Avoid caching iframe in Safari

iframe.id = new Date().getTime(); // set different id or just use random number for cached iframe

I create embedded dialogs dynamically using iframes, but I never set an ID to them before (just kept a reference to the object). Safari tries to be efficient by restoring the last address to each frame after a refresh; and does this by mapping the iframe’s id to its address. So by assigning a random id to each new iframe, Safari can no longer assign the cached address.

***

The correct minimum set of headers which works in all of the mentioned browsers is the following:

Cache-Control: no-cache, no-store, must-revalidate Pragma: no-cache Expires: 0 

The PHP way would look like:

header('Cache-Control: no-cache, no-store, must-revalidate'); // HTTP 1.1.
header('Pragma: no-cache'); // HTTP 1.0.
header('Expires: 0'); // Proxies.

The Java/Servlet way would look like:

response.setHeader("Cache-Control", "no-cache, no-store, must-revalidate"); // HTTP 1.1.
response.setHeader("Pragma", "no-cache"); // HTTP 1.0.
response.setDateHeader("Expires", 0); // Proxies.

The ASP.NET way would look like:

Response.AppendHeader("Cache-Control", "no-cache, no-store, must-revalidate"); // HTTP 1.1.
Response.AppendHeader("Pragma", "no-cache"); // HTTP 1.0.
Response.AppendHeader("Expires", "0"); // Proxies.

The Ruby on Rails way would look like:

response.headers["Cache-Control"] = "no-cache, no-store, must-revalidate" // HTTP 1.1. response.headers["Pragma"] = "no-cache" // HTTP 1.0. response.headers["Expires"] = "0" // Proxies.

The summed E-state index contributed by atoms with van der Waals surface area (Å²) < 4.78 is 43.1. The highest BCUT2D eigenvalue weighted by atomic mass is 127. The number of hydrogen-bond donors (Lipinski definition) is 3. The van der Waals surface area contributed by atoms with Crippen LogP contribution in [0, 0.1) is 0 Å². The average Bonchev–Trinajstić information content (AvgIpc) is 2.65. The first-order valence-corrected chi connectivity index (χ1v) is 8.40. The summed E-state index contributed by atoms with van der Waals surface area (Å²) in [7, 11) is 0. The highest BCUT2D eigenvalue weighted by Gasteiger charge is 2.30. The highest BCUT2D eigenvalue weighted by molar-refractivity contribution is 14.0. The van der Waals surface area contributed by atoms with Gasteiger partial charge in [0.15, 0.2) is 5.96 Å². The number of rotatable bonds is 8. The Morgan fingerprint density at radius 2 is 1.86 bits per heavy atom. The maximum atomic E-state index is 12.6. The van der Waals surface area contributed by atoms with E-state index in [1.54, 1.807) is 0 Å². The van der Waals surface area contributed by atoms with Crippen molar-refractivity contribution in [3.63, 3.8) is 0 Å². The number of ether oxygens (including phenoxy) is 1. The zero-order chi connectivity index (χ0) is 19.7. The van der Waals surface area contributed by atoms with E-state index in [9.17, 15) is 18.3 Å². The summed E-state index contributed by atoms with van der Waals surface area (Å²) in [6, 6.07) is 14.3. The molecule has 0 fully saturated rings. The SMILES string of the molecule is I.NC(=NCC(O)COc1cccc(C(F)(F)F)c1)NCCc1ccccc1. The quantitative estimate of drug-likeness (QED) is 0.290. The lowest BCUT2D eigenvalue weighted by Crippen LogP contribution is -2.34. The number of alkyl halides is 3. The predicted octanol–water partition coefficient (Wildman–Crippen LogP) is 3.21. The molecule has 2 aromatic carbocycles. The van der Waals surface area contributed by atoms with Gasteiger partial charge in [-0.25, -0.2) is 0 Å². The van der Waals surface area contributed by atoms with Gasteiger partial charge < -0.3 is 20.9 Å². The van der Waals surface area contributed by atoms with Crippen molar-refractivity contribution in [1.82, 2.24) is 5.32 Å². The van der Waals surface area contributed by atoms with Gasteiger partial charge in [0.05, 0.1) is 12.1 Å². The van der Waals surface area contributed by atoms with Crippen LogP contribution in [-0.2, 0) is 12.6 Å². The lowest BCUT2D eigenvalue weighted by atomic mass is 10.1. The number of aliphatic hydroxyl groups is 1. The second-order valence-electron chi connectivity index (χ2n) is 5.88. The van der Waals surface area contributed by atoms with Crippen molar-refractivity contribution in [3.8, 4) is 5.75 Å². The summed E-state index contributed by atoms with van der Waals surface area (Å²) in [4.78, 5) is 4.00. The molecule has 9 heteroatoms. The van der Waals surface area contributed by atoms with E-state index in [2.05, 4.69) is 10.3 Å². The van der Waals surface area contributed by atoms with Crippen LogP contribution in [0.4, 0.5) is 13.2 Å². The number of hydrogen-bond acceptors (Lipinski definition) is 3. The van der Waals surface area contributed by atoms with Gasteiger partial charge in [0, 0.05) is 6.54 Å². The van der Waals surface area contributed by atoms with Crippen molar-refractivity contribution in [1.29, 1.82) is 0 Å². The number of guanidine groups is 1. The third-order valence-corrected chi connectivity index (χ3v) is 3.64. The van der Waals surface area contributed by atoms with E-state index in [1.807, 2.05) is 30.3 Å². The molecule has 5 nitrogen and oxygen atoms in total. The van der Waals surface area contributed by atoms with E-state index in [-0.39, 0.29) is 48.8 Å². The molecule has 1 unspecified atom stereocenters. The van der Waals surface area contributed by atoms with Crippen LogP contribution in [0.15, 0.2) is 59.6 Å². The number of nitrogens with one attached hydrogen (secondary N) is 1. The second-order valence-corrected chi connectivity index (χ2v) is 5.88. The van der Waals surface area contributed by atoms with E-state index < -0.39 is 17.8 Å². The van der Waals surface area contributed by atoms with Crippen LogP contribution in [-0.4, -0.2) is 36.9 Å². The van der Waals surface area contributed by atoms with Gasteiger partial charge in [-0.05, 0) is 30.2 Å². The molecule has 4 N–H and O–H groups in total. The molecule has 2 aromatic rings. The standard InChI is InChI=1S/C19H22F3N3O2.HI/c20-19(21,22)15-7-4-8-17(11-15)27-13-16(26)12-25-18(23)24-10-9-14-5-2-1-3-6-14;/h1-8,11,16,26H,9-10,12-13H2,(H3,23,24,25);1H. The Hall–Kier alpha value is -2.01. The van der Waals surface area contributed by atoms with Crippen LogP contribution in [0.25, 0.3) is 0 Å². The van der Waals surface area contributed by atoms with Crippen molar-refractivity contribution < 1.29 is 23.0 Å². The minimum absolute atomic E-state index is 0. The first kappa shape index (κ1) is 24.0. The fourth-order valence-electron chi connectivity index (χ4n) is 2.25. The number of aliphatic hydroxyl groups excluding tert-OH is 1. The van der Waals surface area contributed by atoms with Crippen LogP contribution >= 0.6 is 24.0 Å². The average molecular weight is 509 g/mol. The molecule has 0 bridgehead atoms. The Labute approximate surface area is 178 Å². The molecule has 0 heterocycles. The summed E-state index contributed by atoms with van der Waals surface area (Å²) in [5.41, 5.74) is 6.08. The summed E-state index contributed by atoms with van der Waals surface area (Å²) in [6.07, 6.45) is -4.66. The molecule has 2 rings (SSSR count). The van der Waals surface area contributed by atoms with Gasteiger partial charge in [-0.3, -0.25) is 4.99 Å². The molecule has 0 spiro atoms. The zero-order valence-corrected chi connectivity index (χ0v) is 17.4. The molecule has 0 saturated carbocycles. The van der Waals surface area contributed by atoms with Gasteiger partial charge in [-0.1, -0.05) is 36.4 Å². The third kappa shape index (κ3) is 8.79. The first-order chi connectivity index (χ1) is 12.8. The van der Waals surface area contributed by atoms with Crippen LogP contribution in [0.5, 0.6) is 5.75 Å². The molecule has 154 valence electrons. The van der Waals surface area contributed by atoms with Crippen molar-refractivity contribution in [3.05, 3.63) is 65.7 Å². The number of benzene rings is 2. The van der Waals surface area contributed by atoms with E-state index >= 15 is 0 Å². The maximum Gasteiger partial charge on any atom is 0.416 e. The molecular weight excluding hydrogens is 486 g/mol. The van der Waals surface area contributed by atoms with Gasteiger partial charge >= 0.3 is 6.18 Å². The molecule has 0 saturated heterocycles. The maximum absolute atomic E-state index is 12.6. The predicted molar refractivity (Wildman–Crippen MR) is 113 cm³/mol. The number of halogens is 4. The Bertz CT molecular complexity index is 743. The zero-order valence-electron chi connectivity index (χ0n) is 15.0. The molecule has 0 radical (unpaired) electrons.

The plain HTML way would look like:

<meta http-equiv="Cache-Control" content="no-cache, no-store, must-revalidate">
<meta http-equiv="Pragma" content="no-cache">
<meta http-equiv="Expires" content="0">

The Cache-Control is per the HTTP 1.1 spec for clients (and implicitly required by some browsers next toExpires), the Pragma is per the HTTP 1.0 spec for clients and proxies and Expires is per the HTTP 1.1 spec for clients and proxies. Other Cache-Control parameters are irrelevant if the abovementioned three are specified.

Note that when the page is served over HTTP and a header is present in both the HTTP response headers and the HTML meta tags, then the one specified in the response header will get precedence over the HTML meta tag. The HTML meta tag will only be used when the page is viewed from local disk file system. See also W3 HTML spec chapter 5.2.2. Take care with this when you don’t specify them programmatically, because the webserver can namely include some default values. To verify the one and other, you can see/debug them using Firebug Netpanel.

Source :

http://stackoverflow.com/questions/49547/making-sure-a-web-page-is-not-cached-across-all-browsers

http://www.webdeveloper.com/forum/showthread.php?t=150101

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